Japan Institute for National Fundamentals

Speaking out

Tsutomu Nishioka

【#226】Jang’s Execution Reflects Weakness of Kim Regime

Tsutomu Nishioka / 2013.12.18 (Wed)

December 16, 2013

      Jang Song-thaek, once a top echelon in the North Korean autocratic regime, has been executed. His purge has three characteristic points: (1) its quick announcement reflecting the Kim Jong-un regime's immaturity and impatience, (2) the existence of patronage politics resulting from the depletion of foreign currency reserves amid foreign economic sanctions, and (3) a deadly power struggle within the Korean Workers Party. The Kim Jong-un regime is likely to give greater priority to military buildup while remaining unstable. Kim Jong-un's assassination, a coup and massive riots can be expected at any time.

Patronage politics emerging from depletion of foreign currency reserves
      Purges of senior officials have been prevalent in North Korea. The latest purge featured its immediate announcement. When social unrest spread due to more than three million deaths from starvation between 1997 and 2001 after the death of the patriarch, Kim Il-sung, none other than Jang Song-thaek took the lead in purging 25,000 senior officials. The so-called Simhwa party incident has never been announced officially. Earlier purges including the incident had not been subject to any immediate announcement. The quick announcement of Jang’s purge and execution could lead his followers to flee or protest even at cost of their lives. The latest purge featuring the immediate announcement indicates the Kim Jong-un regime's immaturity and impatience.
      The second characteristic of the Jang purge is the existence of patronage politics between the military and the government that has resulted from the depletion of foreign currency reserves. Sanctions, which Japan and other foreign countries have implemented to cut off foreign currency supply supporting the North Korean regime, have worked to deepen North Korea’s internal contradictions. Jang transferred many of foreign currency-earning operations from the military to the government toward the centennial of Kim Il-sung’s birth in April 2012, leading Ri Yong-ho, then chief of the general staff of the Korean People’s Army, to be purged in July 2012 due to his discontent with the transfer. In a bid to recoup lost ground, the military carried out a missile-firing test in December 2012, a nuclear explosion test in February 2013 and successive bellicose provocations later.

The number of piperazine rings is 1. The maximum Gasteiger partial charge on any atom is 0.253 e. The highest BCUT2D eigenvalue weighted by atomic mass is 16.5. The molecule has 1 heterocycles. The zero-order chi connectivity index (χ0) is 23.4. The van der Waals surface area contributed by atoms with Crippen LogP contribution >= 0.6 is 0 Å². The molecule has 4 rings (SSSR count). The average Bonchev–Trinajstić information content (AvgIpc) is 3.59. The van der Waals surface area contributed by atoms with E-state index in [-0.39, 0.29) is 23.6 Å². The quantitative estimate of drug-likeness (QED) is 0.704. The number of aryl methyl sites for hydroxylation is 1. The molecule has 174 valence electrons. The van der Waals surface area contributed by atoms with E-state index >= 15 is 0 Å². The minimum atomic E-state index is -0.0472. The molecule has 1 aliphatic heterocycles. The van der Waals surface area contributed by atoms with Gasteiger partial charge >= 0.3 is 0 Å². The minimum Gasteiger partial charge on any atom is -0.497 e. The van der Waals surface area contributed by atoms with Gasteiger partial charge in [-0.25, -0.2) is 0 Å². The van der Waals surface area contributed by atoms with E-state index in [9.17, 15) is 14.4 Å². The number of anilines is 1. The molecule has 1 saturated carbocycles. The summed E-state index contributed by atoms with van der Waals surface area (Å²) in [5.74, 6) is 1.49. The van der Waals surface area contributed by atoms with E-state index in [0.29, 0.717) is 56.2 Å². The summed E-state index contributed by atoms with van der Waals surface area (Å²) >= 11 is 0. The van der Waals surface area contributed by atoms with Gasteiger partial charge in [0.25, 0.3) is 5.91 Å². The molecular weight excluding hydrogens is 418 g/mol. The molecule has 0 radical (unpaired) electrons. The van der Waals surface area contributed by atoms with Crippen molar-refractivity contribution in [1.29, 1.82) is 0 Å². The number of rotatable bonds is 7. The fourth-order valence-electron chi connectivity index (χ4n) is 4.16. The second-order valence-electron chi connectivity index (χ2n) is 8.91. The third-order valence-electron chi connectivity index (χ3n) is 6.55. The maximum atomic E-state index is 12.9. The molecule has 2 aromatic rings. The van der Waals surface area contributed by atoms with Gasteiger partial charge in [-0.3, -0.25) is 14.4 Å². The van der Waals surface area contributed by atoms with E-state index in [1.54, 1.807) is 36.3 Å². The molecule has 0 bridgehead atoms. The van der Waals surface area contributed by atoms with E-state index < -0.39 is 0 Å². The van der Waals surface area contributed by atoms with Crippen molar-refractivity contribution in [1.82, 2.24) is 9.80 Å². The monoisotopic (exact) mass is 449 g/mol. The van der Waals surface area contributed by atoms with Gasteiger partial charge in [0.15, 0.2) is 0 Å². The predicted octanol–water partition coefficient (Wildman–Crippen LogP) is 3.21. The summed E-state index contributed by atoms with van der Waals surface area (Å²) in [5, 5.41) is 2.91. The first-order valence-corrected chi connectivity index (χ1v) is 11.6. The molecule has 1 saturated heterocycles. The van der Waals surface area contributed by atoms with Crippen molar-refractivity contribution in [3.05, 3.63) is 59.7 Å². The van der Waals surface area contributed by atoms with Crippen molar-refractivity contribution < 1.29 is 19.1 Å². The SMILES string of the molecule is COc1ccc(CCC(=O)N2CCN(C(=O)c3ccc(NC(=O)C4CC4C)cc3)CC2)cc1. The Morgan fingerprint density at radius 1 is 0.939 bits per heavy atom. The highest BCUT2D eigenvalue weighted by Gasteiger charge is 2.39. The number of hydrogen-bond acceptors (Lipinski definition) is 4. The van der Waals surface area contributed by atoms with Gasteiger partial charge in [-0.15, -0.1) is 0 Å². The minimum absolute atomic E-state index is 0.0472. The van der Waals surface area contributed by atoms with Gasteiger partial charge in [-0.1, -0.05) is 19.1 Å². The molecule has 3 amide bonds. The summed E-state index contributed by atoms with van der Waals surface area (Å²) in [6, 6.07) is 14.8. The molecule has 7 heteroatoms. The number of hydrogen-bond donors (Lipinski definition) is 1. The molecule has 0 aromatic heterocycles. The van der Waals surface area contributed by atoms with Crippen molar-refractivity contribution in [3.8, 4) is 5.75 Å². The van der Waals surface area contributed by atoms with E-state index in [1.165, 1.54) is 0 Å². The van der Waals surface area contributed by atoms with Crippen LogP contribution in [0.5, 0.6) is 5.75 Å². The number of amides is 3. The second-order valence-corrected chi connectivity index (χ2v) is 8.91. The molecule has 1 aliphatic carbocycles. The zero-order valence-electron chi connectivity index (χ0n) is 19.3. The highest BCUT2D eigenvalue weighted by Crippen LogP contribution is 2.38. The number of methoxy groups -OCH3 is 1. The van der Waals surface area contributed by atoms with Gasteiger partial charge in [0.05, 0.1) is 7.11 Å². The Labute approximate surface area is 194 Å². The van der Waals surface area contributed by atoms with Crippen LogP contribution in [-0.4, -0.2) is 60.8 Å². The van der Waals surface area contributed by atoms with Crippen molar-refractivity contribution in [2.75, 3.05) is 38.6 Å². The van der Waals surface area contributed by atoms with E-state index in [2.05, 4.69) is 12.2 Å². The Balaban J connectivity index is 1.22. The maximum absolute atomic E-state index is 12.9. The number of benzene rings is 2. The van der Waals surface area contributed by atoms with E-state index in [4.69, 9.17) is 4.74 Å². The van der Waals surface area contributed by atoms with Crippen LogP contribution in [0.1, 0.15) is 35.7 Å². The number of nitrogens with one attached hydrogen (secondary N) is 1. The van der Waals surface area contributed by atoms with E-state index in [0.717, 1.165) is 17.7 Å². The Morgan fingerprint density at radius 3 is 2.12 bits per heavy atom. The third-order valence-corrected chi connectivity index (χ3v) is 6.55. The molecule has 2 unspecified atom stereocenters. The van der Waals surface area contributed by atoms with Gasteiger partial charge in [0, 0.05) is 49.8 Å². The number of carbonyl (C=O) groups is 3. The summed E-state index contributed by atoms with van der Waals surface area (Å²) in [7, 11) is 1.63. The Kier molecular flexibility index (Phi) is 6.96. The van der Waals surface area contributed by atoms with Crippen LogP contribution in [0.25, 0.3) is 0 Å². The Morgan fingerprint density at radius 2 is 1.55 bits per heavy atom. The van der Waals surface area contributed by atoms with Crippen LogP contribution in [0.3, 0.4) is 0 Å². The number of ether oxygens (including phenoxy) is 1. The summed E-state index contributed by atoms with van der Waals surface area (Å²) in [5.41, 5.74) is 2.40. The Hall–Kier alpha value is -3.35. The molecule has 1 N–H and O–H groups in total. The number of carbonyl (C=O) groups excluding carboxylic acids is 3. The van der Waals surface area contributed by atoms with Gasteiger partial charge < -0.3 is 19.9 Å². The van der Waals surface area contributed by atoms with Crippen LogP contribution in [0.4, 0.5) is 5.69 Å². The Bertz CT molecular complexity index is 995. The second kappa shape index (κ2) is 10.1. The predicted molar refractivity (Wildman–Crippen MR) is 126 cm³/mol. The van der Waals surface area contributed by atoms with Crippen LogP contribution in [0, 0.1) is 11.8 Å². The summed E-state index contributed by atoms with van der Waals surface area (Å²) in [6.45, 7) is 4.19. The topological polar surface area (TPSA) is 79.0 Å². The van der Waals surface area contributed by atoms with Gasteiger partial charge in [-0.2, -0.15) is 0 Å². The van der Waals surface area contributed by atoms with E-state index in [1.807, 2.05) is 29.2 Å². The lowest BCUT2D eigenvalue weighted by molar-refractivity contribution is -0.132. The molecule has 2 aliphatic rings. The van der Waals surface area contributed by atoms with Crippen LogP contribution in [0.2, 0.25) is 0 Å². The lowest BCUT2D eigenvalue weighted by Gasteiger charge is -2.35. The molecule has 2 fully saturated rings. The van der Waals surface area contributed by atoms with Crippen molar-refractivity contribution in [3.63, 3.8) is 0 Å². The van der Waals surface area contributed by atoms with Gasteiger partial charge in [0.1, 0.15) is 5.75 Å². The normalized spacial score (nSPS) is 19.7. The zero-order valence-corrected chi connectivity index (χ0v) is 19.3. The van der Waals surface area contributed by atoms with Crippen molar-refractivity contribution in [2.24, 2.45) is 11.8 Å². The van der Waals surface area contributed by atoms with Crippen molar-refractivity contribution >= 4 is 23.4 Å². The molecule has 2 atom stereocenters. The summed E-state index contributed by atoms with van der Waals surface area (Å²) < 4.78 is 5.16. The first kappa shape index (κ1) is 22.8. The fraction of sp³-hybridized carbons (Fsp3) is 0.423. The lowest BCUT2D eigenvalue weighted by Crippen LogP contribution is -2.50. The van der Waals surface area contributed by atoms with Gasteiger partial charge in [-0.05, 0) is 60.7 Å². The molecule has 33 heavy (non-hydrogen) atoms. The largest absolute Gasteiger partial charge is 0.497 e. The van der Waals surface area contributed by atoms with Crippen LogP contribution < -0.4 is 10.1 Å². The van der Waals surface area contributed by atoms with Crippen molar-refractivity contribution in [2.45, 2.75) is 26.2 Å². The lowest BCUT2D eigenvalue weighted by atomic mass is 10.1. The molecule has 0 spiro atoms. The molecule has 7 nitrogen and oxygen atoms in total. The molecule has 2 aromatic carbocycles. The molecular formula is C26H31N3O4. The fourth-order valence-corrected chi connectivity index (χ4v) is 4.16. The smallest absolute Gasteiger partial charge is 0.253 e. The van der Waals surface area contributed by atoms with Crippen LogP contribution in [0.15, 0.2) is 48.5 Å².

The special military tribunal's ruling on Jang criticized him for taking advantage of the military's and people's discontent with an economic collapse to overthrow the Kim Jong-un regime and become premier to reconstruct the economy. He was also charged with being a reformist selling resources and the right to lease land to a foreign country that is taken as China. The ruling thus suggests that there might have been a dispute over how to overcome the economic collapse.

Japan's negotiation channels should be secured
      The third point is that Jang Song-thaek had a hostile relationship with the KWP Organization and Guidance Department that includes closest aides to the late leader Kim Jong-il, Kim Jong-un’s father. The department ousted Jang from the party leadership in 2004 and left him out of the leadership until 2006. The department's First Deputy Director Jo Yon-jun played a major role in purging Jang this time, according to South Korean government officials. Some analysts suggest that senior officials in the department might have feared their possible purge to be caused by Jang's revenge and launched a preemptive attack on him.
      In the future, the Kim Jong-un regime will try to miniaturize nuclear warheads for missiles and give priority to promoting Pyongyang's policy that originated in the Kim Il-sung age to eliminate U.S. forces' intervention on the Korean Peninsula and communize South Korea for the red unification of the peninsula. Economic reconstruction will grow more difficult, triggering a massive famine that could lead to massive refugees and riots.
      In order to ensure the safety of Japanese citizens abducted by North Korea and achieve their rescue, Japan is required to secure negotiation channels with the power center of the North Korean regime while coordinating strategies with the United States and South Korea and collecting accurate information through human intelligence.

Tsutomu Nishioka is Planning Committee Member, Japan Institute for National Fundamentals, and Professor at Tokyo Christian University.